A common question my potential clients ask me is how much an immigrant petition often filed under Form I-130, Petition for Alien Relative that involves consular processing petition for a spouse or relative usually costs. This is a question that the prospective petitioner must ask to get an idea how much money will be needed to prepare for the whole process.

USCIS fees change from time to time so the various costs can and does frequently change.  Make sure that the I-130 fee you are about to pay is correct. Or else, USCIS will reject your petition. Currently, the I-130 fee is $535.00.

Once the I-130 is approved, your file will then be sent to the National Visa Center. Depending on the availability of the visa for your specific category, NVC then sends you an Invoice for payment of another set of fees. The first invoice you will receive is the Affidavit of Support Fee it is $120.00.The Immigrant Visa Application Processing Fee is $325.00 and Depending on the number of beneficiaries you have, principal and other derivative beneficiaries, the total could add up. These fees are paid electronically using your bank account number and routing number. Without paying these fees, you cannot start filling in the online Immigrant Visa Application Form and you also cannot submit your civil documents.

After you have submitted all your documents to the NVC and it has been reviewed as complete and ready, your file will then be sent to the consulate and you will also received a notice for interview appointment. Before the date of interview, the beneficiary or the immigrant visa applicant has to take a medical examination at the St. Luke`s Medical Center Extension Clinic. Presently, the fee for each US visa applicant is P16, 042.50. Children 14 years old and younger are charged at P8, 600.00.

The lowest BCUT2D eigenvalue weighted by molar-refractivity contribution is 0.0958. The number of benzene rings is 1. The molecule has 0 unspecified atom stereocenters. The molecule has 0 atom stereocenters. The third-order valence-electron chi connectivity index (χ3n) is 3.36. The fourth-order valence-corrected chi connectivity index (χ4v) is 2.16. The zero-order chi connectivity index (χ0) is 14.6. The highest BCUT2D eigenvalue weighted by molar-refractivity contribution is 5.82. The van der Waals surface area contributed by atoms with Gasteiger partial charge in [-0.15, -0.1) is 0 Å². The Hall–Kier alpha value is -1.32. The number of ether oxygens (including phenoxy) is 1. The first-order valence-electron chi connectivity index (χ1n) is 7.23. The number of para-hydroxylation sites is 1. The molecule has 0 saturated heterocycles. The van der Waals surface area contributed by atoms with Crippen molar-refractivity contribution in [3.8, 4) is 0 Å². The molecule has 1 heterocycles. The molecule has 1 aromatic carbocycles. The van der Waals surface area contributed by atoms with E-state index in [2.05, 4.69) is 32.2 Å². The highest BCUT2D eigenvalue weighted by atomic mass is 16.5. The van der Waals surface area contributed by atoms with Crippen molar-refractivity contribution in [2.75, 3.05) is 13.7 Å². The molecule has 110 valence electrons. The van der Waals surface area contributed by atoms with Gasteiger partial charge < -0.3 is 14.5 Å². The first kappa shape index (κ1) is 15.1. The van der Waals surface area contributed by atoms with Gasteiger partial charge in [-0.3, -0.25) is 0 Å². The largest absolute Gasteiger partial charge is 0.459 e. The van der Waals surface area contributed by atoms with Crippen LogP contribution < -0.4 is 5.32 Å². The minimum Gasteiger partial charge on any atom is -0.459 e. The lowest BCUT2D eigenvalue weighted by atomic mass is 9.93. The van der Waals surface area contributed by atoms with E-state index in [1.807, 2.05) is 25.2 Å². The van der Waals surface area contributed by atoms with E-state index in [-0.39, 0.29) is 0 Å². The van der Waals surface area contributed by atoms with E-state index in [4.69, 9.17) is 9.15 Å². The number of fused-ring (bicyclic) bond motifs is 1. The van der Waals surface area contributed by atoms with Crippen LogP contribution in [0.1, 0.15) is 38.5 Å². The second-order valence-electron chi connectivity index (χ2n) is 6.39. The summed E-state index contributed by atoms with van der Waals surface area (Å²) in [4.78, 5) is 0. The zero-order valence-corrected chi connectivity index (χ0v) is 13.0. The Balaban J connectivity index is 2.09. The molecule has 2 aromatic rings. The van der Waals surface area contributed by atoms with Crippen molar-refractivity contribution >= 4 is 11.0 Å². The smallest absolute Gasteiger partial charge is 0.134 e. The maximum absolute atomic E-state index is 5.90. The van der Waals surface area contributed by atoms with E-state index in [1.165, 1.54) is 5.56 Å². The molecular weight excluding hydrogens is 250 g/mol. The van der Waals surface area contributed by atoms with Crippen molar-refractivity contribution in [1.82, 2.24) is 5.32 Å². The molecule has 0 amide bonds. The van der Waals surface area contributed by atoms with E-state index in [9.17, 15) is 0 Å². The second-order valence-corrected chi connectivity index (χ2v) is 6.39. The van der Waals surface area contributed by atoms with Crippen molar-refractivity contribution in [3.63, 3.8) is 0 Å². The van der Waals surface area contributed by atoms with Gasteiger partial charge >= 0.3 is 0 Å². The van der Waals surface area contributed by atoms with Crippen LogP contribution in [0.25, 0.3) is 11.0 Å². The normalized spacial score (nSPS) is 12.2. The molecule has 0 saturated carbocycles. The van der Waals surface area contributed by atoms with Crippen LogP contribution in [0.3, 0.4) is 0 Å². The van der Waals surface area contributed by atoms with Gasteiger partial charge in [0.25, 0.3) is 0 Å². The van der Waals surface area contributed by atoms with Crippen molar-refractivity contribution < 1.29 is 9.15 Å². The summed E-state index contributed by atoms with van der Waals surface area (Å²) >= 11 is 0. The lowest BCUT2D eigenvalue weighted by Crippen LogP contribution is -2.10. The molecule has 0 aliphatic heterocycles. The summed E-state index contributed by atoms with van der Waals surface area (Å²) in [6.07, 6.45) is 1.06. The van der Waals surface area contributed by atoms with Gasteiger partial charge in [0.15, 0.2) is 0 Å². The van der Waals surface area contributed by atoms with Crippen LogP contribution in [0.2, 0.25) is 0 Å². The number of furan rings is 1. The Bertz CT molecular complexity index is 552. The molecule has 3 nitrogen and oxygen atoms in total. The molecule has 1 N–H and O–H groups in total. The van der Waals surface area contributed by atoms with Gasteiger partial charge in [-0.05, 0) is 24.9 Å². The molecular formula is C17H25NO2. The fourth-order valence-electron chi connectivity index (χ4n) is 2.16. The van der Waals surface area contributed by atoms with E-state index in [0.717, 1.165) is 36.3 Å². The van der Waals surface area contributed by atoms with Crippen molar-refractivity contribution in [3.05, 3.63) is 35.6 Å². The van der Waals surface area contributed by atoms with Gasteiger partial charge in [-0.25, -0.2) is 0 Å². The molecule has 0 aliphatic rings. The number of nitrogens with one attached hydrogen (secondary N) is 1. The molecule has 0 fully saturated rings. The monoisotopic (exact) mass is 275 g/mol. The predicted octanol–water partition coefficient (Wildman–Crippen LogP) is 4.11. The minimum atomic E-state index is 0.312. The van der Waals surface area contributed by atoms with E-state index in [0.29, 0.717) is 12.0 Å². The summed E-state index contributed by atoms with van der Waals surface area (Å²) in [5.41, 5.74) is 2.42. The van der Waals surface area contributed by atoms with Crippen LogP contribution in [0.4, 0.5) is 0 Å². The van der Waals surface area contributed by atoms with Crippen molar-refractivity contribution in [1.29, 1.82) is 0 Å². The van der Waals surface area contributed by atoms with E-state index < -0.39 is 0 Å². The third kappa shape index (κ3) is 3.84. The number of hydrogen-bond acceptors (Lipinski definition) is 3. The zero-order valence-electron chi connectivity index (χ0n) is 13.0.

When the beneficiary is issued the immigrant visa, there is another fee that has to be paid before he or she receives the green card. The visa is just a document that allows you to enter the US. The green card is the document that evidences your legal status in the US. The green card will be issued to the legal permanent resident after the USCIS Immigrant Fee of $220.00 is paid. It can be paid online before or after the immigrant arrives in the US.

These are only the basic costs associated with filling a petition that have to be paid. We have not counted yet the other expenses such as passport applications; requesting civil documents e.g. birth certificates, CENOMAR, etc; court fees for annulments and changes of names; NBI clearances; photos; airfare and hotel expenses for the medical exam and the consulate interview and if you hire an immigration professional, his professional fees as well. Filling appeals and responding to Requests for further Evidence can also dramatically increase your costs further. And of course, don’t forget the airfare when the beneficiary finally comes to the US for the first time as an immigrant!